By Jazz Shaw
The jokes pretty much write themselves since there doesn’t seem to be any imminent danger to life and limb. The ship named Polar Ocean Challenge is in the process of demonstrating the real world effects of global warming by navigating the northeast and northwest passages above Canada, Europe and Asia. It’s a big project to undertake, particularly when you consider the lengthy history of human exploration which once sought that mythical northwest passage from Europe to India. (Sadly, quite a few people died in the attempt.)
But now that global warming has cleared the path, the dream can finally be realized. Except for one small problem...the sea ice is still there and it stopped them in their tracks. (Daily Caller)
A group of adventurers, sailors, pilots and climate scientists that recently started a journey around the North Pole in an effort to show the lack of ice, has been blocked from further travels by ice.
The Polar Ocean Challenge is taking a two month journey that will see them go from Bristol, Alaska, to Norway, then to Russia through the North East passage, back to Alaska through the North West passage, to Greenland and then ultimately back to Bristol. Their objective, as laid out by their website, was to demonstrate “that the Arctic sea ice coverage shrinks back so far now in the summer months that sea that was permanently locked up now can allow passage through.”
There has been one small hiccup thus-far though: they are currently stuck in Murmansk, Russia because there is too much ice blocking the North East passage the team said didn’t exist in summer months, according to Real Climate Science.
Curiously enough, this isn’t the first time this has happened. The Polar Ocean Challenge was trying it in the Arctic because this is when it’s summer in the northern hemisphere. But back in January of 2014, 52 people had to be rescued from a ship stuck in the Antarctic ice on the other end of the globe. You have to scroll all the way to the bottom of that CNN article to discover that Chris Turney, the expedition leader, is also a climate scientist. On his personal website, however, the professor apparently went into more detail. CNN simply summed it up by saying, “Turney’s expedition to gauge the effects of climate change on the region began on November 27.”
That’s not to say that there isn’t less ice now than there was in the 15th and 16th centuries when we were originally poking around. There’s definitely less, at least during some years. Then again, there were also times when there wasn’t a bit of ice on the entire planet. (Likely a result of that secret fracking program the dinosaurs were running which we just haven’t unearthed yet.) We’ve also had at least one and possibly three periods which scientists refer to as “snowball Earth” when the entire planet froze over and life hung on by a thread in the cracks between the ice.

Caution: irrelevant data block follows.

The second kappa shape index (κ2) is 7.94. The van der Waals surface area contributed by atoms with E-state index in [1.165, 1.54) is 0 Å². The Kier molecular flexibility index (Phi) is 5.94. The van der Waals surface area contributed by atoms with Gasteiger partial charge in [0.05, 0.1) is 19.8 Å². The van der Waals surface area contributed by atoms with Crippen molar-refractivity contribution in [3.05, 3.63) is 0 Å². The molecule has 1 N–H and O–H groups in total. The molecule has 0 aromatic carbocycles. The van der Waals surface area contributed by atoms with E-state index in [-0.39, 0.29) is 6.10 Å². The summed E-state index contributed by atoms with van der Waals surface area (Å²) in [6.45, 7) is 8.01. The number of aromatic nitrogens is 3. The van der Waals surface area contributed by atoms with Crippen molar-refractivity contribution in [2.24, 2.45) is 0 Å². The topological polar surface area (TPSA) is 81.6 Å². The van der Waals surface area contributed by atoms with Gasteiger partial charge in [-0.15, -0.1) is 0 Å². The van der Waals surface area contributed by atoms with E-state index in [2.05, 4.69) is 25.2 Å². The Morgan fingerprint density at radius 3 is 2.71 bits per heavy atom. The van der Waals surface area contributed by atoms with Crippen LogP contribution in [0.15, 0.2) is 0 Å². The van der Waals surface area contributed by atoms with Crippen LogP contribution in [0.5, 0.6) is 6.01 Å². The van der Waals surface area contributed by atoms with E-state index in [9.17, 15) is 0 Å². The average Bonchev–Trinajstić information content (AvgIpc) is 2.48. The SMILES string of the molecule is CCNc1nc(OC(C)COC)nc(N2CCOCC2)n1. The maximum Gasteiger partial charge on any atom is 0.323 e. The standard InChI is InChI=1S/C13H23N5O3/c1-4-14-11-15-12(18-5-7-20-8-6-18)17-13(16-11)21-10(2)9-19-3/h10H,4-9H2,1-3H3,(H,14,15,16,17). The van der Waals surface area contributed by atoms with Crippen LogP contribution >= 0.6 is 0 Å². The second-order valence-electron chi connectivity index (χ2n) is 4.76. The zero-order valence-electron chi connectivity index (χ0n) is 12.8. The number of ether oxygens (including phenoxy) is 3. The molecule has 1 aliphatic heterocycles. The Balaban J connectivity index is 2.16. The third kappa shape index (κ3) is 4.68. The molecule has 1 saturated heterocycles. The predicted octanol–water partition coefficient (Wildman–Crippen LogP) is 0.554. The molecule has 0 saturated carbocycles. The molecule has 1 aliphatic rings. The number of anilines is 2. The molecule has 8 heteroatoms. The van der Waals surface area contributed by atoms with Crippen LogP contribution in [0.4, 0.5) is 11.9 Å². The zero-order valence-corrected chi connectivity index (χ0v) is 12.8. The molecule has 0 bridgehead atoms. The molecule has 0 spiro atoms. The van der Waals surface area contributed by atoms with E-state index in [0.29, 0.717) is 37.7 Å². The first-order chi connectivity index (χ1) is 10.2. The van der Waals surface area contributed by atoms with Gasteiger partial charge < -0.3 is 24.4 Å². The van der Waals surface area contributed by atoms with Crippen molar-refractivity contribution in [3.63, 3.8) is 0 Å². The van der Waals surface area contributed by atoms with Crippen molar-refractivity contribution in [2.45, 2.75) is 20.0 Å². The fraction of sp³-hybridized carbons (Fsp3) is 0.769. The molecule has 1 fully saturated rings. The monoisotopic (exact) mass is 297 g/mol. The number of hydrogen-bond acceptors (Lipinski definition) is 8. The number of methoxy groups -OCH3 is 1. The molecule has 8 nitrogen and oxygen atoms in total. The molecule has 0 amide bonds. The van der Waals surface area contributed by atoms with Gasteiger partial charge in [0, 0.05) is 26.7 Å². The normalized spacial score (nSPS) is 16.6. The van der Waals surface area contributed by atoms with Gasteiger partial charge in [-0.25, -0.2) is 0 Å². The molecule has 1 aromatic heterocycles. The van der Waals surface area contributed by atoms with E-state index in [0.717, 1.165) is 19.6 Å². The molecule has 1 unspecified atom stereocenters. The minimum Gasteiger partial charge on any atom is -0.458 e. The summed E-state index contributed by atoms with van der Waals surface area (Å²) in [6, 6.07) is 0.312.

So be of good cheer, sailors. If you wait around long enough you’ll be able to make that trip sooner or later.
Frankfurter Allgemeine Zeitung, 8 July 2016 (GWPF translation)
The “Climate Protection Plan 2050” is supposed to make Germany’s economy more environmentally friendly. But it is stirring resistance among Christian Democratic leaders who fear the plan endangers Germany’s prosperity and social peace.
There is great discontent among the parliamentary Christian Democratic Party (CDU) about the “Climate Protection Plan 2050” presented by Federal Environment Minister Barbara Hendricks (SPD). With her draft, which is currently under review at the Federal Chancellery and which should be decided in the autumn by the Cabinet, Hendricks is essentially “proscribing a command economy.” According to a report by Frankfurter Allgemeine Zeitung, the accusation is being made by four deputy parliamentary leaders of the CDU and CSU in a letter to Chancellery minister Peter Altmaier (CDU).
In their letter, the leaders call for early discussions about the basic thrust of the climate plan before the government takes any decisions. The CDU politicians Georg Nublein (CSU), Gitta Connemann (CDU), Michael Fuchs (CDU) and Arnold Vaatz (CDU) claim that the plan is “basically wrong”, that it would have “a massive impact on the future competitiveness of the business location Germany” and was likely to “jeopardize the economy, prosperity and social peace in our country.”